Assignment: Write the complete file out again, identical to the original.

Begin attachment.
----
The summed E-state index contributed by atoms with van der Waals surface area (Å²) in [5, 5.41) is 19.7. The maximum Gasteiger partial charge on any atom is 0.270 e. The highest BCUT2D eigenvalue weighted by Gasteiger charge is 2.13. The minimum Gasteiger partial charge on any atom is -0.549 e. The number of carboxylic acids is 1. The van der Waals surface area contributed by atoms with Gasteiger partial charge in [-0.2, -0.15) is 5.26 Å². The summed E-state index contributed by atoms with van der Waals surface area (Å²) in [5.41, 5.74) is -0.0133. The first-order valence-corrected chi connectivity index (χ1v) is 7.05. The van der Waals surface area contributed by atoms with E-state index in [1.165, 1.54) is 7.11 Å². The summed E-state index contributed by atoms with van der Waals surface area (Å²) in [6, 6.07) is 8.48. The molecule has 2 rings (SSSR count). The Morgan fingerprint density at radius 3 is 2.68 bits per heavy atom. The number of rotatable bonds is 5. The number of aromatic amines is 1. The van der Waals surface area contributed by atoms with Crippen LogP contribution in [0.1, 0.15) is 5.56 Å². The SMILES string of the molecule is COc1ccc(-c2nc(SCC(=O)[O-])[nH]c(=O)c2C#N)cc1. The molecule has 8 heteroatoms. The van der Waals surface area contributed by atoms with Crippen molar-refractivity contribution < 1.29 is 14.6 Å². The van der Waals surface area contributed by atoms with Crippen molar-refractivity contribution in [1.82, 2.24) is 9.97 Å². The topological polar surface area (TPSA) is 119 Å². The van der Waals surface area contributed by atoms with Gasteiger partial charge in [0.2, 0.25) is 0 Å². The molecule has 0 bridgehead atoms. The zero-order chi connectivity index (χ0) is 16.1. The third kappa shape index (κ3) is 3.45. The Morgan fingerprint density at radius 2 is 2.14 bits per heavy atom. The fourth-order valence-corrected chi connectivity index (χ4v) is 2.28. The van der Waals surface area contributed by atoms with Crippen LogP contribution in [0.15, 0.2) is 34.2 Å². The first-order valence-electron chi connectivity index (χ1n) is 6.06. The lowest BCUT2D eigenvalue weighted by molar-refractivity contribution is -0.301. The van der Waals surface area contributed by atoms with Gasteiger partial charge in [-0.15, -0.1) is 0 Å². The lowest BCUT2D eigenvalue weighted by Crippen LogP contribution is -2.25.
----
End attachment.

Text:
The summed E-state index contributed by atoms with van der Waals surface area (Å²) in [5, 5.41) is 19.7. The maximum Gasteiger partial charge on any atom is 0.270 e. The highest BCUT2D eigenvalue weighted by Gasteiger charge is 2.13. The minimum Gasteiger partial charge on any atom is -0.549 e. The number of carboxylic acids is 1. The van der Waals surface area contributed by atoms with Gasteiger partial charge in [-0.2, -0.15) is 5.26 Å². The summed E-state index contributed by atoms with van der Waals surface area (Å²) in [5.41, 5.74) is -0.0133. The first-order valence-corrected chi connectivity index (χ1v) is 7.05. The van der Waals surface area contributed by atoms with E-state index in [1.165, 1.54) is 7.11 Å². The summed E-state index contributed by atoms with van der Waals surface area (Å²) in [6, 6.07) is 8.48. The molecule has 2 rings (SSSR count). The Morgan fingerprint density at radius 3 is 2.68 bits per heavy atom. The number of rotatable bonds is 5. The number of aromatic amines is 1. The van der Waals surface area contributed by atoms with Crippen LogP contribution in [0.1, 0.15) is 5.56 Å². The SMILES string of the molecule is COc1ccc(-c2nc(SCC(=O)[O-])[nH]c(=O)c2C#N)cc1. The molecule has 8 heteroatoms. The van der Waals surface area contributed by atoms with Crippen molar-refractivity contribution < 1.29 is 14.6 Å². The van der Waals surface area contributed by atoms with Crippen molar-refractivity contribution in [1.82, 2.24) is 9.97 Å². The topological polar surface area (TPSA) is 119 Å². The van der Waals surface area contributed by atoms with Gasteiger partial charge in [0.2, 0.25) is 0 Å². The molecule has 0 bridgehead atoms. The zero-order chi connectivity index (χ0) is 16.1. The third kappa shape index (κ3) is 3.45. The Morgan fingerprint density at radius 2 is 2.14 bits per heavy atom. The fourth-order valence-corrected chi connectivity index (χ4v) is 2.28. The van der Waals surface area contributed by atoms with Crippen LogP contribution in [0.15, 0.2) is 34.2 Å². The first-order valence-electron chi connectivity index (χ1n) is 6.06. The lowest BCUT2D eigenvalue weighted by molar-refractivity contribution is -0.301. The van der Waals surface area contributed by atoms with Gasteiger partial charge in [-0.15, -0.1) is 0 Å². The lowest BCUT2D eigenvalue weighted by Crippen LogP contribution is -2.25.